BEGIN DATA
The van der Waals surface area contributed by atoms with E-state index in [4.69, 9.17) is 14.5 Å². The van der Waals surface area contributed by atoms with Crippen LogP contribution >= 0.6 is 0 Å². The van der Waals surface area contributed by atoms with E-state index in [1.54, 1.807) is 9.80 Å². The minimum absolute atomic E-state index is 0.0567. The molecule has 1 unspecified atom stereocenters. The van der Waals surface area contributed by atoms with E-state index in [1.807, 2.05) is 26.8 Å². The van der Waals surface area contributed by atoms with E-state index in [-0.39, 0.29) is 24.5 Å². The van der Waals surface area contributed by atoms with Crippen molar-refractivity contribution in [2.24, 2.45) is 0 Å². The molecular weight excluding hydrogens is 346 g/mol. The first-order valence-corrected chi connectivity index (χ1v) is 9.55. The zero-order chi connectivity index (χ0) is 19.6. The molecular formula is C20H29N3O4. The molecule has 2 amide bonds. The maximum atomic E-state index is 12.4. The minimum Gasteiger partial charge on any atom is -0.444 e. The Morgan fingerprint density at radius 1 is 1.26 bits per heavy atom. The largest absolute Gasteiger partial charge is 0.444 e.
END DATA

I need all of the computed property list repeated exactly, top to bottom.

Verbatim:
The van der Waals surface area contributed by atoms with E-state index in [4.69, 9.17) is 14.5 Å². The van der Waals surface area contributed by atoms with Crippen LogP contribution >= 0.6 is 0 Å². The van der Waals surface area contributed by atoms with E-state index in [1.54, 1.807) is 9.80 Å². The minimum absolute atomic E-state index is 0.0567. The molecule has 1 unspecified atom stereocenters. The van der Waals surface area contributed by atoms with E-state index in [1.807, 2.05) is 26.8 Å². The van der Waals surface area contributed by atoms with E-state index in [-0.39, 0.29) is 24.5 Å². The van der Waals surface area contributed by atoms with Crippen molar-refractivity contribution in [2.24, 2.45) is 0 Å². The molecular weight excluding hydrogens is 346 g/mol. The first-order valence-corrected chi connectivity index (χ1v) is 9.55. The zero-order chi connectivity index (χ0) is 19.6. The molecular formula is C20H29N3O4. The molecule has 2 amide bonds. The maximum atomic E-state index is 12.4. The minimum Gasteiger partial charge on any atom is -0.444 e. The Morgan fingerprint density at radius 1 is 1.26 bits per heavy atom. The largest absolute Gasteiger partial charge is 0.444 e.